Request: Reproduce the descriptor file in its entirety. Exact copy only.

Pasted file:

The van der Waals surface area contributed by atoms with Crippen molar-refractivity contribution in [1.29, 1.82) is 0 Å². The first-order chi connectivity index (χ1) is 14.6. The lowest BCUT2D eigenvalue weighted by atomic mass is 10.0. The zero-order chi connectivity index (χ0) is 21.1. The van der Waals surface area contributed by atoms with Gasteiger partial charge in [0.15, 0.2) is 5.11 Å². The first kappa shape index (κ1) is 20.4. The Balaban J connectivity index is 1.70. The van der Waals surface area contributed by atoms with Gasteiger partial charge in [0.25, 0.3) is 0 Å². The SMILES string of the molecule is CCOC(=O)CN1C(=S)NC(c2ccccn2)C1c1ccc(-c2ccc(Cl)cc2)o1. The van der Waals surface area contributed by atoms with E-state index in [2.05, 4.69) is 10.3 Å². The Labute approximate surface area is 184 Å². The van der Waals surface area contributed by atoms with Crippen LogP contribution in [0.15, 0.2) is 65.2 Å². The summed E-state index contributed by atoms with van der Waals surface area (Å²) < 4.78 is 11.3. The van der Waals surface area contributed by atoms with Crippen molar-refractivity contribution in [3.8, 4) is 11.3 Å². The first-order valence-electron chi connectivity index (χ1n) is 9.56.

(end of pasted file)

The van der Waals surface area contributed by atoms with Crippen molar-refractivity contribution in [1.29, 1.82) is 0 Å². The first-order chi connectivity index (χ1) is 14.6. The lowest BCUT2D eigenvalue weighted by atomic mass is 10.0. The zero-order chi connectivity index (χ0) is 21.1. The van der Waals surface area contributed by atoms with Gasteiger partial charge in [0.15, 0.2) is 5.11 Å². The first kappa shape index (κ1) is 20.4. The Balaban J connectivity index is 1.70. The van der Waals surface area contributed by atoms with Gasteiger partial charge in [0.25, 0.3) is 0 Å². The SMILES string of the molecule is CCOC(=O)CN1C(=S)NC(c2ccccn2)C1c1ccc(-c2ccc(Cl)cc2)o1. The van der Waals surface area contributed by atoms with E-state index in [2.05, 4.69) is 10.3 Å². The Labute approximate surface area is 184 Å². The van der Waals surface area contributed by atoms with Crippen LogP contribution in [0.15, 0.2) is 65.2 Å². The summed E-state index contributed by atoms with van der Waals surface area (Å²) < 4.78 is 11.3. The van der Waals surface area contributed by atoms with Crippen molar-refractivity contribution in [3.8, 4) is 11.3 Å². The first-order valence-electron chi connectivity index (χ1n) is 9.56.